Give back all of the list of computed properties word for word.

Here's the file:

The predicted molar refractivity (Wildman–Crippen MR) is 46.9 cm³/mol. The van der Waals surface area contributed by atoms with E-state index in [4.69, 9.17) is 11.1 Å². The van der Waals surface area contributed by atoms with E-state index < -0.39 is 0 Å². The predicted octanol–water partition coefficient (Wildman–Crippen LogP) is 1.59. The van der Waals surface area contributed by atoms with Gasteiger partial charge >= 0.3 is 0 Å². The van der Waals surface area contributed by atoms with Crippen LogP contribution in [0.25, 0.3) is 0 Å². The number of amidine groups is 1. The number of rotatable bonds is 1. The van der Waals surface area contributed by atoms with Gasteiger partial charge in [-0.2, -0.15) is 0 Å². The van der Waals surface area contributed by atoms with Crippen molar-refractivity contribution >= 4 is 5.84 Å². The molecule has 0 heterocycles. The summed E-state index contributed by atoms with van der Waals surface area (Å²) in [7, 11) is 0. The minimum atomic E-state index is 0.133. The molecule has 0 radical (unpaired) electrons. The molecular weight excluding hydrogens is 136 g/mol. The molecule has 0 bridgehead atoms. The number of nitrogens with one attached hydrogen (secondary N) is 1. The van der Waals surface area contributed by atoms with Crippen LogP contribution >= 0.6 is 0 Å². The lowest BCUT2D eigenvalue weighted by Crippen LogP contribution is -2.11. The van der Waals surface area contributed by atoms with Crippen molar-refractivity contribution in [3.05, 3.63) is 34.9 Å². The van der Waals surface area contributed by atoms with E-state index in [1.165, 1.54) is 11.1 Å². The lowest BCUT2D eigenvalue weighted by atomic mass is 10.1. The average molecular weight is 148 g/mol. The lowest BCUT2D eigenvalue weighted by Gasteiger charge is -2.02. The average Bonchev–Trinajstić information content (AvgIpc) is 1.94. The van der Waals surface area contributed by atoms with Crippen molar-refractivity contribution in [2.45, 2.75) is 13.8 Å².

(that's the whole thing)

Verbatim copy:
The predicted molar refractivity (Wildman–Crippen MR) is 46.9 cm³/mol. The van der Waals surface area contributed by atoms with E-state index in [4.69, 9.17) is 11.1 Å². The van der Waals surface area contributed by atoms with E-state index < -0.39 is 0 Å². The predicted octanol–water partition coefficient (Wildman–Crippen LogP) is 1.59. The van der Waals surface area contributed by atoms with Gasteiger partial charge >= 0.3 is 0 Å². The van der Waals surface area contributed by atoms with Crippen LogP contribution in [0.25, 0.3) is 0 Å². The number of amidine groups is 1. The number of rotatable bonds is 1. The van der Waals surface area contributed by atoms with Gasteiger partial charge in [-0.2, -0.15) is 0 Å². The van der Waals surface area contributed by atoms with Crippen molar-refractivity contribution >= 4 is 5.84 Å². The molecule has 0 heterocycles. The summed E-state index contributed by atoms with van der Waals surface area (Å²) in [7, 11) is 0. The minimum atomic E-state index is 0.133. The molecule has 0 radical (unpaired) electrons. The molecular weight excluding hydrogens is 136 g/mol. The molecule has 0 bridgehead atoms. The number of nitrogens with one attached hydrogen (secondary N) is 1. The van der Waals surface area contributed by atoms with Crippen LogP contribution >= 0.6 is 0 Å². The lowest BCUT2D eigenvalue weighted by Crippen LogP contribution is -2.11. The van der Waals surface area contributed by atoms with Crippen molar-refractivity contribution in [3.05, 3.63) is 34.9 Å². The van der Waals surface area contributed by atoms with E-state index in [1.165, 1.54) is 11.1 Å². The lowest BCUT2D eigenvalue weighted by atomic mass is 10.1. The average molecular weight is 148 g/mol. The lowest BCUT2D eigenvalue weighted by Gasteiger charge is -2.02. The average Bonchev–Trinajstić information content (AvgIpc) is 1.94. The van der Waals surface area contributed by atoms with Crippen molar-refractivity contribution in [2.45, 2.75) is 13.8 Å².